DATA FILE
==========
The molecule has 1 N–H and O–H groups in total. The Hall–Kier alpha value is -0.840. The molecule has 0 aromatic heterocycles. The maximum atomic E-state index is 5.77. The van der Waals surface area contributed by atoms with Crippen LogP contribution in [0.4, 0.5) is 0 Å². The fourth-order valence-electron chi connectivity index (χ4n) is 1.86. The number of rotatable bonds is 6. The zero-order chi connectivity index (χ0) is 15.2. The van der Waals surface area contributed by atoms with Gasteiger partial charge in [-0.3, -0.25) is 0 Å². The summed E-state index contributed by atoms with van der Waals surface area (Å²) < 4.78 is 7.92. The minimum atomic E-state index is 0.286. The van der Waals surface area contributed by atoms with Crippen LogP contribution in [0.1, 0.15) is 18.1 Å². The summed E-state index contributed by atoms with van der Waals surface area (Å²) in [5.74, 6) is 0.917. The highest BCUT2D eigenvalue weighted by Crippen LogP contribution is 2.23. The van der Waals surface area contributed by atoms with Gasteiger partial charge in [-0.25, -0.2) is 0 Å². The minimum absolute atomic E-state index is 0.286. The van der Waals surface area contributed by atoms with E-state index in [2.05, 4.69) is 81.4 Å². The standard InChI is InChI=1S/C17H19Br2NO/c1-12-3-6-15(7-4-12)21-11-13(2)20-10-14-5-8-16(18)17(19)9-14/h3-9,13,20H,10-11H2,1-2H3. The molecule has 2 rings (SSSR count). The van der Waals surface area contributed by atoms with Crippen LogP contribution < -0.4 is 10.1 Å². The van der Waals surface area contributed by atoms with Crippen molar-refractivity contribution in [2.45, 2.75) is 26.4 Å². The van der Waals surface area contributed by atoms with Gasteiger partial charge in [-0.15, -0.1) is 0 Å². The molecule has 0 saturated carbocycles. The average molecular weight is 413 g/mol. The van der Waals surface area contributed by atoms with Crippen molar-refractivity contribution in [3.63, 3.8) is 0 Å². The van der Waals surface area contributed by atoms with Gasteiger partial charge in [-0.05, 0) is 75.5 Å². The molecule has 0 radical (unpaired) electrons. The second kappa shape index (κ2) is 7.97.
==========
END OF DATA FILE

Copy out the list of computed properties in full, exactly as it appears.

The molecule has 1 N–H and O–H groups in total. The Hall–Kier alpha value is -0.840. The molecule has 0 aromatic heterocycles. The maximum atomic E-state index is 5.77. The van der Waals surface area contributed by atoms with Crippen LogP contribution in [0.4, 0.5) is 0 Å². The fourth-order valence-electron chi connectivity index (χ4n) is 1.86. The number of rotatable bonds is 6. The zero-order chi connectivity index (χ0) is 15.2. The van der Waals surface area contributed by atoms with Gasteiger partial charge in [-0.3, -0.25) is 0 Å². The summed E-state index contributed by atoms with van der Waals surface area (Å²) < 4.78 is 7.92. The minimum atomic E-state index is 0.286. The van der Waals surface area contributed by atoms with Crippen LogP contribution in [0.1, 0.15) is 18.1 Å². The summed E-state index contributed by atoms with van der Waals surface area (Å²) in [5.74, 6) is 0.917. The highest BCUT2D eigenvalue weighted by Crippen LogP contribution is 2.23. The van der Waals surface area contributed by atoms with Gasteiger partial charge in [-0.25, -0.2) is 0 Å². The minimum absolute atomic E-state index is 0.286. The van der Waals surface area contributed by atoms with E-state index in [2.05, 4.69) is 81.4 Å². The standard InChI is InChI=1S/C17H19Br2NO/c1-12-3-6-15(7-4-12)21-11-13(2)20-10-14-5-8-16(18)17(19)9-14/h3-9,13,20H,10-11H2,1-2H3. The molecule has 2 rings (SSSR count). The van der Waals surface area contributed by atoms with Crippen LogP contribution < -0.4 is 10.1 Å². The van der Waals surface area contributed by atoms with Crippen molar-refractivity contribution in [2.45, 2.75) is 26.4 Å². The van der Waals surface area contributed by atoms with Gasteiger partial charge in [-0.15, -0.1) is 0 Å². The molecule has 0 saturated carbocycles. The average molecular weight is 413 g/mol. The van der Waals surface area contributed by atoms with Crippen molar-refractivity contribution in [3.63, 3.8) is 0 Å². The van der Waals surface area contributed by atoms with Gasteiger partial charge in [-0.05, 0) is 75.5 Å². The molecule has 0 radical (unpaired) electrons. The second kappa shape index (κ2) is 7.97.